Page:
The French Set
When Whistler arrived in Paris in 1855, he concentrated on drawing and painting. He soon began to paint working class subjects in the Realist style championed by both painter Gustave Courbet and poet Charles Baudelaire. He also made etchings of these subjects — flower sellers, milliners, and tinkers, among them.
"The Title Page for 'Twelve Etchings From Nature,'" 1858, Etching on paper, Rosenwald Collection, Courtesy National Gallery of Art
"The Kitchen," 1858, Etching on paper, Rosenwald Collection, Courtesy National Gallery of Art
"The Unsafe Tenement," 1858, Etching on paper, Rosenwald Collection, Courtesy National Gallery of Art
"Liverdun," 1858, Etching on paper, Rosenwald Collection, Courtesy National Gallery of Art
"La Rétameuse," 1858, Etching on paper, Rosenwald Collection, Courtesy National Gallery of Art
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By the end of summer, 1858, Whistler decided to take a trip up the Rhine to make etchings of rural subjects that would complement the Realist prints he had made of working people in Paris. He and his friend Ernest Delannoy had hoped to reach Amsterdam to see the work of Rembrandt but having run out of money, only made it as far north as Cologne. Whistler packed some copper plates and an etching needle, also materials to make pencil sketches, drawings and watercolors. Having few plates with him, he made sketches he could later use for etchings. The two artists took their subjects from the everyday world: a mustard merchant, a farmyard in Alsace, a street in the town of Saverne, a small girl standing outside her cottage, a peasant woman in her kitchen, a run-down farmhouse. These subjects combined the composition and perspective of the scenes he so admired in the work of 17th-Century Dutch etchers with the Realist style he had recently embraced.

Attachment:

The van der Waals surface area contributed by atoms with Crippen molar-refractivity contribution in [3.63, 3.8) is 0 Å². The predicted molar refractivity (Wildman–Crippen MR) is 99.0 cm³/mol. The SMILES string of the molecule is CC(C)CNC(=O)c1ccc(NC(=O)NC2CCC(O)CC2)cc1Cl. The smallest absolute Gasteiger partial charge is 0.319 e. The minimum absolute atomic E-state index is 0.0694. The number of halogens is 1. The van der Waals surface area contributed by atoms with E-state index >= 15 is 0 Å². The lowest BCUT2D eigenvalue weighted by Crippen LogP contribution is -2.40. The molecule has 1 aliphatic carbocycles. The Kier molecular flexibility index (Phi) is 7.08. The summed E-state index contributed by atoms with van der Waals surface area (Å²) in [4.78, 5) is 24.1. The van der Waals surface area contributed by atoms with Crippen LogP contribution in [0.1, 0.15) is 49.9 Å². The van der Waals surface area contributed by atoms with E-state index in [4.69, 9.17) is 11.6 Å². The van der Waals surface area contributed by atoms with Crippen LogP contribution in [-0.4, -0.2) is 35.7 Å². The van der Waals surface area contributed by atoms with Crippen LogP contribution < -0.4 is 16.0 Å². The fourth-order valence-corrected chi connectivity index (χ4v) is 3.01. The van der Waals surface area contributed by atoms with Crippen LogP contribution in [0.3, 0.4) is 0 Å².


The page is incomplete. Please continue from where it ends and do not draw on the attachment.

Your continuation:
Whistler’s Etchings: The Trip Through the Rhineland from Karen Thomas on Vimeo.
Upon his return to Paris, Whistler took his now-completed etched plates to master printer Auguste Delâtre, who he had met through fellow artists Félix Bracquemond and Alphonse Legros. From Delâtre, Whistler learned the nuanced art of printing, and the importance of the right paper, which Whistler sometimes tore from antique books in the stalls along the quays. While most artists gave their plates to a master printer to be processed, Whistler learned the craft himself, a skill which gave him total control of the outcome and allowed him to achieve whatever effect he desired. Delâtre would also introduce Whistler to the work of the Japanese ukiyo-e artists, whose woodblock prints would have a profound effect on the twenty-four year old for years to come.
The etchings from Paris and the Rhine trip were released in France as the “Twelve Etchings from Nature” of 1858, generally referred to as the French Set. The publication of the French Set in both Paris and London established young Whistler as a professional artist. In spring 1859, Whistler’s prints won acceptance at the Salon in Paris and at the Royal Academy in London. In the 1860s, even when Whistler’s paintings met with mixed receptions and regular rejection from both the Academy and the Salon, critics simultaneously acknowledged his strengths as a draftsman and printmaker.